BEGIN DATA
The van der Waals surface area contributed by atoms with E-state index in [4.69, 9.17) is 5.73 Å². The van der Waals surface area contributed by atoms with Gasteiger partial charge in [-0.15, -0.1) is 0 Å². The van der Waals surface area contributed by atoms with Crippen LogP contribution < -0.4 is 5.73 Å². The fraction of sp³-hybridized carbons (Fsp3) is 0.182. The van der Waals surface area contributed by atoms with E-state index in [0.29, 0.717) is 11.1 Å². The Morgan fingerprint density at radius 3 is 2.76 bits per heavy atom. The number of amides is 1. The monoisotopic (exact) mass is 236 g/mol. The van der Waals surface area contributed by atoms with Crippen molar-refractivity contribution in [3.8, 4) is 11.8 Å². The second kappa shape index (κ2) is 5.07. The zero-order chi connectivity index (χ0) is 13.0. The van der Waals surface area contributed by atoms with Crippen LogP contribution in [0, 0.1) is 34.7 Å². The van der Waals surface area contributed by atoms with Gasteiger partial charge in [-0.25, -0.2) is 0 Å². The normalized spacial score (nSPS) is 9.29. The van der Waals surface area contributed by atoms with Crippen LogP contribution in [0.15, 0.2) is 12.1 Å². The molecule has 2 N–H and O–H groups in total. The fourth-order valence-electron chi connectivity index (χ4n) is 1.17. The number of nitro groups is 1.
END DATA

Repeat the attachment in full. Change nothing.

The van der Waals surface area contributed by atoms with E-state index in [4.69, 9.17) is 5.73 Å². The van der Waals surface area contributed by atoms with Gasteiger partial charge in [-0.15, -0.1) is 0 Å². The van der Waals surface area contributed by atoms with Crippen LogP contribution < -0.4 is 5.73 Å². The fraction of sp³-hybridized carbons (Fsp3) is 0.182. The van der Waals surface area contributed by atoms with E-state index in [0.29, 0.717) is 11.1 Å². The Morgan fingerprint density at radius 3 is 2.76 bits per heavy atom. The number of amides is 1. The monoisotopic (exact) mass is 236 g/mol. The van der Waals surface area contributed by atoms with Crippen molar-refractivity contribution in [3.8, 4) is 11.8 Å². The second kappa shape index (κ2) is 5.07. The zero-order chi connectivity index (χ0) is 13.0. The van der Waals surface area contributed by atoms with Crippen LogP contribution in [0, 0.1) is 34.7 Å². The van der Waals surface area contributed by atoms with Gasteiger partial charge in [-0.25, -0.2) is 0 Å². The normalized spacial score (nSPS) is 9.29. The van der Waals surface area contributed by atoms with Crippen LogP contribution in [0.15, 0.2) is 12.1 Å². The molecule has 2 N–H and O–H groups in total. The fourth-order valence-electron chi connectivity index (χ4n) is 1.17. The number of nitro groups is 1.